Halloween can be fun, festive, and healthy! Take a pass on the sugar hangover this year, and keep in the spirit of things with these simple, delightful ways to make the Halloween holiday happy and just a little bit healthier.
- Bake tasty treats. Put a creative spin on traditional sugar-laden sweets this October. Rather than candy and other unhealthy refined sugars, consider Halloween themes as you craft recipes into yummy, healthy treats.
- Turn ghostly green apples into goblin faces with peanut butter mouths, a triangle of cheese for tongues, and toasted pumpkin seeds for teeth.
- Whip up granola and yogurt cups with fruit toppings that resemble pumpkins or black cats.
- Roast veggies in cutout shapes of jack-o-lanterns, witch hats, and ghosts.
- Transform a frozen banana on a stick into a mummy by applying stripes of yogurt and two dots for eyes.
- Top quesadillas with spooky veggie faces.
- Try out bat-shaped cookie cutters on pita bread and serve with hummus dip.
- Let the fall season be your guide. Whether you pick a local pumpkin to carve (or roast and bake into Healthy Pumpkin Muffins or Pumpkin Pie Smoothies or head to the nearest corn maze, fill your days with all the goodies that fall in Maine brings.
- Consider throwing a Halloween bash in lieu of trick-or-treating. Play games, dance, give out fun prizes, and start your own healthy Halloween tradition!
- Fill up on good-for-you food before trick-or-treating. As tempting as it is to call in a pizza on All Saints’ Eve, plan ahead. Try putting together a Pumpkin Turkey Chili in the slow cooker the morning of Halloween, and it’ll be ready before it’s time to hit the streets. (Bonus points for serving it in a cleaned-out pumpkin!) Or make a spooky charcuterie board so everyone can help themselves—load up slices of fruit, vegetables, nuts, and meats alongside rubber spiders, skeleton bones, and peeled grape “eyes.” When you fuel up on healthy food first, your kids (and you!) are less likely to overdo the refined sugar.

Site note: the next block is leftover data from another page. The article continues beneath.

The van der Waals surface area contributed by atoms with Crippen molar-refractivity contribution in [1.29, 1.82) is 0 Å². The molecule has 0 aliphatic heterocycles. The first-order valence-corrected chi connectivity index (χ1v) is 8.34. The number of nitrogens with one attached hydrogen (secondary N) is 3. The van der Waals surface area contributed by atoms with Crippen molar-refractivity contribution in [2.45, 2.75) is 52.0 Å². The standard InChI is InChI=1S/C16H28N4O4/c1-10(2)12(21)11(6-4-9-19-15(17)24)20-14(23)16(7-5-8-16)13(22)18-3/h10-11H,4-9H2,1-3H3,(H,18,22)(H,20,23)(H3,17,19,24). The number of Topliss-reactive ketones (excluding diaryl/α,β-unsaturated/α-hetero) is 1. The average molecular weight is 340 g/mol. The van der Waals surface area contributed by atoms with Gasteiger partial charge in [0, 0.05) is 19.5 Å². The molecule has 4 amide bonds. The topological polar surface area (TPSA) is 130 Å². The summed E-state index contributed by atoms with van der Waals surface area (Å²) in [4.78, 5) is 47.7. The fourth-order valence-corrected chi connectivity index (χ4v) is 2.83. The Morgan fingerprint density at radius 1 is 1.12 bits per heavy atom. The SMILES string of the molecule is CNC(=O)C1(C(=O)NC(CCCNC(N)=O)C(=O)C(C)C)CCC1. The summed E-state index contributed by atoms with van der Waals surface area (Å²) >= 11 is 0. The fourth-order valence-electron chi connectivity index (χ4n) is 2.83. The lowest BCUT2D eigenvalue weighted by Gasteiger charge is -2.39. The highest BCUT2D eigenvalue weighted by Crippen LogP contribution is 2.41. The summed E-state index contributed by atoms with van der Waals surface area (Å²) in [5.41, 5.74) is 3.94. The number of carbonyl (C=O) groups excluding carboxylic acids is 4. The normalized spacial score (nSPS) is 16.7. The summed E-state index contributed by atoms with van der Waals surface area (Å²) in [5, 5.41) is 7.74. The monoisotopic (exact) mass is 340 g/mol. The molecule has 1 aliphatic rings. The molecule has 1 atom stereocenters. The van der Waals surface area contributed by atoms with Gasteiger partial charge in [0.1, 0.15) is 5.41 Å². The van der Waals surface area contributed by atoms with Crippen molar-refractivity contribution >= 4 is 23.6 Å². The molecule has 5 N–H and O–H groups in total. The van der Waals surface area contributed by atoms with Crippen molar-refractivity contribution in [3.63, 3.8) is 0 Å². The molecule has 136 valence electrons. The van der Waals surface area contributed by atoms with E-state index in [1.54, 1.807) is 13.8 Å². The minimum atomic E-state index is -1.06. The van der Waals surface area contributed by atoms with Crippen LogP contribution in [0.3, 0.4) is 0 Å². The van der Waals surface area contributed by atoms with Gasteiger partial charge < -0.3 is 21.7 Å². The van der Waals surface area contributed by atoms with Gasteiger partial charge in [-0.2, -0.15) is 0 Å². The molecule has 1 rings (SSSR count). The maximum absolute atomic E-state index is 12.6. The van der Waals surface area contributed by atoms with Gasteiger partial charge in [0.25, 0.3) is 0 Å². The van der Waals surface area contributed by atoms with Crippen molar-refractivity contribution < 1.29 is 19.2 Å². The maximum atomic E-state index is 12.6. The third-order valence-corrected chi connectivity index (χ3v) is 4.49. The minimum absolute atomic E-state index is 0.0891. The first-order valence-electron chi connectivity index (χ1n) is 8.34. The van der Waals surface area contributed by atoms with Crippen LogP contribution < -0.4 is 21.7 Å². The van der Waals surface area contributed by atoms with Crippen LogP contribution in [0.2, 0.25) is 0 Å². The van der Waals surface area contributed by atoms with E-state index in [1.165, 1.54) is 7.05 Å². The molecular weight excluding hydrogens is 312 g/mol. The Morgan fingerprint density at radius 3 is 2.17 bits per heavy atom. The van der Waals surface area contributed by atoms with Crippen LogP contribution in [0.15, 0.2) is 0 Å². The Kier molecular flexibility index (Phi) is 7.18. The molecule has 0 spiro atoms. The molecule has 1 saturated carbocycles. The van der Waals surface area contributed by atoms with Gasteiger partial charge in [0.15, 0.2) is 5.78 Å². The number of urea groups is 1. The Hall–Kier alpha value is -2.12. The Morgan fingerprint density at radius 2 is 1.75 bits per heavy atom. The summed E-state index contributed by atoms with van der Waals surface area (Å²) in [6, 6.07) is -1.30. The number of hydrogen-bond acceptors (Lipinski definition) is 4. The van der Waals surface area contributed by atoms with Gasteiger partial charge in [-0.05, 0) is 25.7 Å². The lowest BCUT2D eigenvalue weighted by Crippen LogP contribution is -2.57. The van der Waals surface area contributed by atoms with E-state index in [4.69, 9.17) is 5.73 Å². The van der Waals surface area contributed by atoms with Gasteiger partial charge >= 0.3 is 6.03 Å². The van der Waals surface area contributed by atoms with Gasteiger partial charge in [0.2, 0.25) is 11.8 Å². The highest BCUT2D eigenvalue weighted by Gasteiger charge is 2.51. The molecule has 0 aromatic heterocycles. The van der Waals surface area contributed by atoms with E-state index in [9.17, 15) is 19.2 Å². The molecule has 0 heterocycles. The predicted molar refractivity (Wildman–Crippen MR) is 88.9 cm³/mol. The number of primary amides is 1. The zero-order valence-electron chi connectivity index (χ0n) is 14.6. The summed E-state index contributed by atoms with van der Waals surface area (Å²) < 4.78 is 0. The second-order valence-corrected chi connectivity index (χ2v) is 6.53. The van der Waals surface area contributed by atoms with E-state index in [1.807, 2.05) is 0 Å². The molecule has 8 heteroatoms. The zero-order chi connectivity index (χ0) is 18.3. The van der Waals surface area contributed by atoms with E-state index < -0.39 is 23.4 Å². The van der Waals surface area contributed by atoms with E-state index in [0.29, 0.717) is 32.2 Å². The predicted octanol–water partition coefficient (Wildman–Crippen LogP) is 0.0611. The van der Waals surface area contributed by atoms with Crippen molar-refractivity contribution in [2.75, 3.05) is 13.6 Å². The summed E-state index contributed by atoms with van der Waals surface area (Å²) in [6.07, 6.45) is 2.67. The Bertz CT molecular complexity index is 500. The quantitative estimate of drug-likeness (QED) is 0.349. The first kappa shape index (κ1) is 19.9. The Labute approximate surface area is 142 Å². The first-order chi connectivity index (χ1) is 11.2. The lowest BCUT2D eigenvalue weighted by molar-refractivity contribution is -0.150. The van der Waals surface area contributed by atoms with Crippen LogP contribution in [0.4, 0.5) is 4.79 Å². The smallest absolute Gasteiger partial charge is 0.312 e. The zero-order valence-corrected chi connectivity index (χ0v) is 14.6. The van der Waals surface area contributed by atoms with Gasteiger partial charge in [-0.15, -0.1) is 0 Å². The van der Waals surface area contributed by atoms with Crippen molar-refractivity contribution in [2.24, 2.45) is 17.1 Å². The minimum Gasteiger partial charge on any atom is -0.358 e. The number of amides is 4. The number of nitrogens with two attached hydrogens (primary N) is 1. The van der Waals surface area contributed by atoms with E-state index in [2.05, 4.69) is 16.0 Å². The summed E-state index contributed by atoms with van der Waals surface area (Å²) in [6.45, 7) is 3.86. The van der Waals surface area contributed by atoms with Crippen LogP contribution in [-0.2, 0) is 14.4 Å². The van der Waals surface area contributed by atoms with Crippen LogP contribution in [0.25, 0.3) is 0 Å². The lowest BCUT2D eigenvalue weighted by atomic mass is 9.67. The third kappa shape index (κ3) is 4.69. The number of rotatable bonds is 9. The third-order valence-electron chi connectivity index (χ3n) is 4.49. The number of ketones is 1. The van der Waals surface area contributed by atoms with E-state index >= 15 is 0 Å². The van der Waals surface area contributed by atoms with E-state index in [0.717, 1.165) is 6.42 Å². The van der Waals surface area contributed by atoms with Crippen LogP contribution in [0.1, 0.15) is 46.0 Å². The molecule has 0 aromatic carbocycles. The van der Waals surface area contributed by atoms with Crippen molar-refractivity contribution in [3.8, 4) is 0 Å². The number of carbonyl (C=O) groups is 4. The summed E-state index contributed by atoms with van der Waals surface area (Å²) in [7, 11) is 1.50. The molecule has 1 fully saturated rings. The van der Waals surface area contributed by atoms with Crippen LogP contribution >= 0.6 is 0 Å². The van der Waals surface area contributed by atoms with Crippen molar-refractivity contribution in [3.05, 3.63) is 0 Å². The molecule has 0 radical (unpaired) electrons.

- Mix up what you give out. Trade bowls of candy for Halloween-themed erasers, stickers, fake tattoos, glow sticks, bubbles, or other games or toys. Or hand out bags of healthier snacks, like string cheese, trail mix, or granola.
- Get active. Take a bike ride, walk the long way to the trick-or-treating neighborhood, and enjoy time outdoors in Maine’s beautiful fall weather.
- Limit bag size and location. If your child has a smaller bag trick-or-treating, they can’t carry as much candy. Likewise, combing a small neighborhood for candy will minimize the amount of candy they collect.
- A little goes a long way. Develop a trick-or-treat rationing system that works for your family. Consider setting aside a few of their favorites and managing the stash: allot a certain number of candies for each night in the coming week. Moderation is helpful to model. Or give away the loot. Some homes for older adults, food pantries, and other local charities take donations of candy. Dentists, too, will often “buy back” candy from children. Some families even have a “Switch Witch” come overnight and replace the candy with a special gift for each child.
With a little planning and a dose of creativity, your Halloween celebration doesn’t have to involve copious amounts of candy, sugar overload, and super stimulation. It can be fun—and healthy, too!